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SIPS Procedure

The SIPS procedure for dilated sleeves as an alternative to Gastric Bypass

Dr Padovan is offering the SIPS to the following groups of patients:

  • Sleeve Gastrectomy patients who have regained weight over several years
  • Patients looking for an initial procedure more powerful than a Sleeve Gastrectomy but wanting an alternative to Gastric Bypass to avoid medium and long term adverse events such as dumping syndrome

SIPS stands for Stomach Intestinal Pylorus-Sparing Surgery. The other technical name is Sleeve Gastrectomy with a loop duodeno-ileostomy.

SIPS Perth

In essence SIPS involves the following:

  1. Performing a standard Sleeve Gastrectomy
  2. Dividing the duodenum just beyond the stomach
  3. Hooking up the small bowel to the duodenum so that over half the bowel is bypassed thereby inducing malabsorption of calories

Why SIPS intead of Gastric Bypass?

The SIPS procedure is fairly new and requires further evaluation to ensure long term efficacy and safety. It is intended to reduce the complications of the classic gastric bypass (Roux-en-Y Gastric Bypass). Roux-en-Y Gastric Bypass Surgery can be associated with a range of possible adverse effects over time including:

  • Marginal ulcers at the join between the stomach pouch and the small intestine
  • Small bowel obstruction from it getting stuck in internal hernias
  • Dumping syndrome
  • Unstable blood sugar fluctuations
  • Excessive food intolerance/restriction

In theory, because of the way the SIPS is constructed, most of these problems should not occur. The procedure has been approved as a weight loss procedure by the American Society of Bariatric and Metabolic Surgery.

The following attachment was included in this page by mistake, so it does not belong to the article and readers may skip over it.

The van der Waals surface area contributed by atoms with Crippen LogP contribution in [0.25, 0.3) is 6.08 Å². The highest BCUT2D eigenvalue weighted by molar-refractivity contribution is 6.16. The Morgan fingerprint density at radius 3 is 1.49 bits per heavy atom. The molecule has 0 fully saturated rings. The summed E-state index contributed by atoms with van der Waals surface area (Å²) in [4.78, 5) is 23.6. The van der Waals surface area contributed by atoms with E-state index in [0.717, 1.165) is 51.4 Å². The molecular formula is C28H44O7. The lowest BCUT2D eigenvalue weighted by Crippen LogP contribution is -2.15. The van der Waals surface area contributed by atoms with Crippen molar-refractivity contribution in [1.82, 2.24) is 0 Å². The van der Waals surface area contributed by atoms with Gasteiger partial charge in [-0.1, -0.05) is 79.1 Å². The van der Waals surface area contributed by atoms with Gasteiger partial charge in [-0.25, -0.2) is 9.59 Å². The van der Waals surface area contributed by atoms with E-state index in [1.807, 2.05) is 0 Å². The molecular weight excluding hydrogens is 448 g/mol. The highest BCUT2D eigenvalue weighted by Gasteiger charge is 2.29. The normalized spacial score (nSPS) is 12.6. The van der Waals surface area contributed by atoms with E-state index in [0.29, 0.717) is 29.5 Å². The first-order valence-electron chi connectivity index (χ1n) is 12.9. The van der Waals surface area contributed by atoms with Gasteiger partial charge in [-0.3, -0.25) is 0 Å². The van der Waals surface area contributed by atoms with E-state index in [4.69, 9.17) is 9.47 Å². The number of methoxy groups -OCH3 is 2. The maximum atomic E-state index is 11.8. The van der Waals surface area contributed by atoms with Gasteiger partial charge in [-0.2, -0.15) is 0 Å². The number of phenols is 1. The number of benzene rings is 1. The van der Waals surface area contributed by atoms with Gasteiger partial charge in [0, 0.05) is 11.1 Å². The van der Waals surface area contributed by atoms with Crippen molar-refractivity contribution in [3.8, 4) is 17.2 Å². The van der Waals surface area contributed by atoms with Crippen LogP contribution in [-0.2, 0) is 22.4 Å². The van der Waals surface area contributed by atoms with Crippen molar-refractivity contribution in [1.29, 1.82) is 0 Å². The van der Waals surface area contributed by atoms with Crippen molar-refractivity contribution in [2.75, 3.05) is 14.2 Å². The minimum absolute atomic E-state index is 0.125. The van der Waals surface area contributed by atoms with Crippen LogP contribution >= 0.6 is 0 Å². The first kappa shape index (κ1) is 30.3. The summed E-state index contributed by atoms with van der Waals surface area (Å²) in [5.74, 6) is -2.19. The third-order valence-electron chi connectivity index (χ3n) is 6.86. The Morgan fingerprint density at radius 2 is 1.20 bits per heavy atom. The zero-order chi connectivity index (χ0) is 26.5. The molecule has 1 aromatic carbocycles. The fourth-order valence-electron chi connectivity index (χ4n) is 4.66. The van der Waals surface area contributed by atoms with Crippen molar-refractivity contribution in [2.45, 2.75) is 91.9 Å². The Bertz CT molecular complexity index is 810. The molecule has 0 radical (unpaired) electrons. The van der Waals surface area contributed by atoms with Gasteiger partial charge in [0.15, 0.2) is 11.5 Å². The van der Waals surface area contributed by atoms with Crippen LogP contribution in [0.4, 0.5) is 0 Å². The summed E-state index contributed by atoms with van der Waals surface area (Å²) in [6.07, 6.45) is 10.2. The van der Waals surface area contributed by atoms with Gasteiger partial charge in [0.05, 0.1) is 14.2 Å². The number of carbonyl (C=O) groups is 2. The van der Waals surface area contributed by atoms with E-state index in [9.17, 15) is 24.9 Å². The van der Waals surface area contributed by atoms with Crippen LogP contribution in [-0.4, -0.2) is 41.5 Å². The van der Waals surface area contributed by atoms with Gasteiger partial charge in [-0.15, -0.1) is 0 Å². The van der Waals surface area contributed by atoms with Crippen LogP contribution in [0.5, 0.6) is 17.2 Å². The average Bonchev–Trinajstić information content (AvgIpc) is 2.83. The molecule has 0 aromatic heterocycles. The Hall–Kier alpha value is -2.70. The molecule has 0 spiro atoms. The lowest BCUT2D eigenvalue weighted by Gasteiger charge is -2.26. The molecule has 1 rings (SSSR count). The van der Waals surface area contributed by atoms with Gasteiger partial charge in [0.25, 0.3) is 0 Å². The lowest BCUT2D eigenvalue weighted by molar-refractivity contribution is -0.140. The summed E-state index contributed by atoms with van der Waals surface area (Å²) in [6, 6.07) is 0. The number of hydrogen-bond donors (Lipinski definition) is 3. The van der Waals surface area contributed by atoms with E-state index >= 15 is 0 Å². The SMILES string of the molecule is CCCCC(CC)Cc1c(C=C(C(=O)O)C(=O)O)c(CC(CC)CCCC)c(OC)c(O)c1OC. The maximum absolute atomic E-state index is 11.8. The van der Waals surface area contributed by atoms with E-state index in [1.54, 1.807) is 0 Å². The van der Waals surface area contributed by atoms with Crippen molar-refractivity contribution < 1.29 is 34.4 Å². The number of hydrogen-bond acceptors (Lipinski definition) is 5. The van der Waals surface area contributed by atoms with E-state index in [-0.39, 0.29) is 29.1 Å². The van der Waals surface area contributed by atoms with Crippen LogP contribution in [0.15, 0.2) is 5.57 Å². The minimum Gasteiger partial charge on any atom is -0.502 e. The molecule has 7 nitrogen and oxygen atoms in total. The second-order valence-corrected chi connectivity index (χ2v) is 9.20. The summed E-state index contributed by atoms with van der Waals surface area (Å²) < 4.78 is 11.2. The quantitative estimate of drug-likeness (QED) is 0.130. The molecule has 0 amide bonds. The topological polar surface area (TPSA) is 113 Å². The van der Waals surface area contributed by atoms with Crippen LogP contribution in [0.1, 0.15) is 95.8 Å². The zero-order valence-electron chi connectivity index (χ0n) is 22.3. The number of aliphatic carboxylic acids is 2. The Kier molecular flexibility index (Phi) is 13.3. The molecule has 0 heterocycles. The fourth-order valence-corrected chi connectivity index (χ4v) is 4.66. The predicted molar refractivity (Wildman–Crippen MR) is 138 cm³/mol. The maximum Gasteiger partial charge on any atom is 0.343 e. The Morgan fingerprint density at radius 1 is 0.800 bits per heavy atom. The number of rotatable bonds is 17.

Early results show that weight loss is similar to Gastric Bypass and adverse events are low.

The other promising role for the SIPS procedure is for Sleeve Gastrectomy patients who have regained some of their weight back or did not achieve a satisfactory outcome in the first place. The SIPS is not suitable for patients with severe oesophageal reflux and Barrett’s oesophagus changes. These patients might be better served by conventional Roux-en-Y Gastric Bypass.

Converting a Gastric Sleeve to SIPS is fairly straightforward and should take no more than about 30-40 minutes of operating time.

Benefits of SIPS

  • Beneficial effect on diabetes
  • Ability to eat normally like with the sleeve
  • No dumping syndrome as seen in Roux-en-Y Gastric Bypass due to pylorus preservation
  • No increased risk of anastomotic ulcers
  • No increased risk of internal hernias
  • Excellent technique for unsatisfactory sleeve results as it avoids anastomosis in area of adhesions and scarring from prior surgery
  • Avoids he controversy of gastric cancer in the gastric remnant due to bile reflux as in Omega loop or Mini Gastric Bypass
  • Suitable for patients with previous Nissen fundoplication for reflux

Risks of SIPS

  • Long term data beyond 5 years is not available
  • Increase in number of bowel movements to average 2.5 times
  • Wound problems: Wound infection (<5%), hernia development (1% for laparoscopic)

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